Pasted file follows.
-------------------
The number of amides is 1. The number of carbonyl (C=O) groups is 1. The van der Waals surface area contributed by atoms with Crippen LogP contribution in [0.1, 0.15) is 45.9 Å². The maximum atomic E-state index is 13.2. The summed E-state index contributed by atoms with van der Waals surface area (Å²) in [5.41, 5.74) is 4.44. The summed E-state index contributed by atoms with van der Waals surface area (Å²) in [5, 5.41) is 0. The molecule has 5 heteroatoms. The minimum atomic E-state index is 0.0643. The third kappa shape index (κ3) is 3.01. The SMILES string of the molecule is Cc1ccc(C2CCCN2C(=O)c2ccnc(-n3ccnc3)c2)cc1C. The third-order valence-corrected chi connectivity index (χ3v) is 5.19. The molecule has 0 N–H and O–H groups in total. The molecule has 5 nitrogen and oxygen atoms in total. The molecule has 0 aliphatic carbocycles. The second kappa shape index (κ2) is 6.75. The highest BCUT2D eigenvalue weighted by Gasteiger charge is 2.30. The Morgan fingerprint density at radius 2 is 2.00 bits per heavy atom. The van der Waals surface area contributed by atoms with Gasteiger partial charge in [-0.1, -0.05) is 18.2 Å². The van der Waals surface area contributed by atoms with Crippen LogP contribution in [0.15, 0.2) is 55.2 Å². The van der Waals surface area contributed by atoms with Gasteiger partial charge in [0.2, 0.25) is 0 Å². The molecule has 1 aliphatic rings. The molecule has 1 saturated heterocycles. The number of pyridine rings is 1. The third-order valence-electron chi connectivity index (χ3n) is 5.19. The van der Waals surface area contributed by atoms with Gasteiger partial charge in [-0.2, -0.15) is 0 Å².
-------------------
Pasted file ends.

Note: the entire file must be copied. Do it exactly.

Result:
The number of amides is 1. The number of carbonyl (C=O) groups is 1. The van der Waals surface area contributed by atoms with Crippen LogP contribution in [0.1, 0.15) is 45.9 Å². The maximum atomic E-state index is 13.2. The summed E-state index contributed by atoms with van der Waals surface area (Å²) in [5.41, 5.74) is 4.44. The summed E-state index contributed by atoms with van der Waals surface area (Å²) in [5, 5.41) is 0. The molecule has 5 heteroatoms. The minimum atomic E-state index is 0.0643. The third kappa shape index (κ3) is 3.01. The SMILES string of the molecule is Cc1ccc(C2CCCN2C(=O)c2ccnc(-n3ccnc3)c2)cc1C. The third-order valence-corrected chi connectivity index (χ3v) is 5.19. The molecule has 0 N–H and O–H groups in total. The molecule has 5 nitrogen and oxygen atoms in total. The molecule has 0 aliphatic carbocycles. The second kappa shape index (κ2) is 6.75. The highest BCUT2D eigenvalue weighted by Gasteiger charge is 2.30. The Morgan fingerprint density at radius 2 is 2.00 bits per heavy atom. The van der Waals surface area contributed by atoms with Gasteiger partial charge in [-0.1, -0.05) is 18.2 Å². The van der Waals surface area contributed by atoms with Crippen LogP contribution in [0.15, 0.2) is 55.2 Å². The van der Waals surface area contributed by atoms with Gasteiger partial charge in [0.2, 0.25) is 0 Å². The molecule has 1 aliphatic rings. The molecule has 1 saturated heterocycles. The number of pyridine rings is 1. The third-order valence-electron chi connectivity index (χ3n) is 5.19. The van der Waals surface area contributed by atoms with Gasteiger partial charge in [-0.2, -0.15) is 0 Å².